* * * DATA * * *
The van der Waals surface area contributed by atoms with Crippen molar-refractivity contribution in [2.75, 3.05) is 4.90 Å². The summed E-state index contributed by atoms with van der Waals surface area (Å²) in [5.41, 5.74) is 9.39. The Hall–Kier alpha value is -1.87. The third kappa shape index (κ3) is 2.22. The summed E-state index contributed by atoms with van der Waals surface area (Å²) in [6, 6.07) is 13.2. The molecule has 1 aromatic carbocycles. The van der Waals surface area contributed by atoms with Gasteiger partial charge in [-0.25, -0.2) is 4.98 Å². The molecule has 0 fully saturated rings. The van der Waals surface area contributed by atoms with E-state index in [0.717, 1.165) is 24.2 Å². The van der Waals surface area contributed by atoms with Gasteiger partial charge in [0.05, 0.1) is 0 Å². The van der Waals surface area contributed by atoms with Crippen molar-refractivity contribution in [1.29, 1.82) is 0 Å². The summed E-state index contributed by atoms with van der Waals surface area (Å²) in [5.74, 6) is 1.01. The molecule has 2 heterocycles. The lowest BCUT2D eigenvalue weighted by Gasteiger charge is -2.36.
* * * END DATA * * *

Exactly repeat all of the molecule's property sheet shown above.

The van der Waals surface area contributed by atoms with Crippen molar-refractivity contribution in [2.75, 3.05) is 4.90 Å². The summed E-state index contributed by atoms with van der Waals surface area (Å²) in [5.41, 5.74) is 9.39. The Hall–Kier alpha value is -1.87. The third kappa shape index (κ3) is 2.22. The summed E-state index contributed by atoms with van der Waals surface area (Å²) in [6, 6.07) is 13.2. The molecule has 1 aromatic carbocycles. The van der Waals surface area contributed by atoms with Gasteiger partial charge in [-0.25, -0.2) is 4.98 Å². The molecule has 0 fully saturated rings. The van der Waals surface area contributed by atoms with E-state index in [0.717, 1.165) is 24.2 Å². The van der Waals surface area contributed by atoms with Gasteiger partial charge in [0.05, 0.1) is 0 Å². The van der Waals surface area contributed by atoms with Crippen molar-refractivity contribution in [1.29, 1.82) is 0 Å². The summed E-state index contributed by atoms with van der Waals surface area (Å²) in [5.74, 6) is 1.01. The molecule has 2 heterocycles. The lowest BCUT2D eigenvalue weighted by Gasteiger charge is -2.36.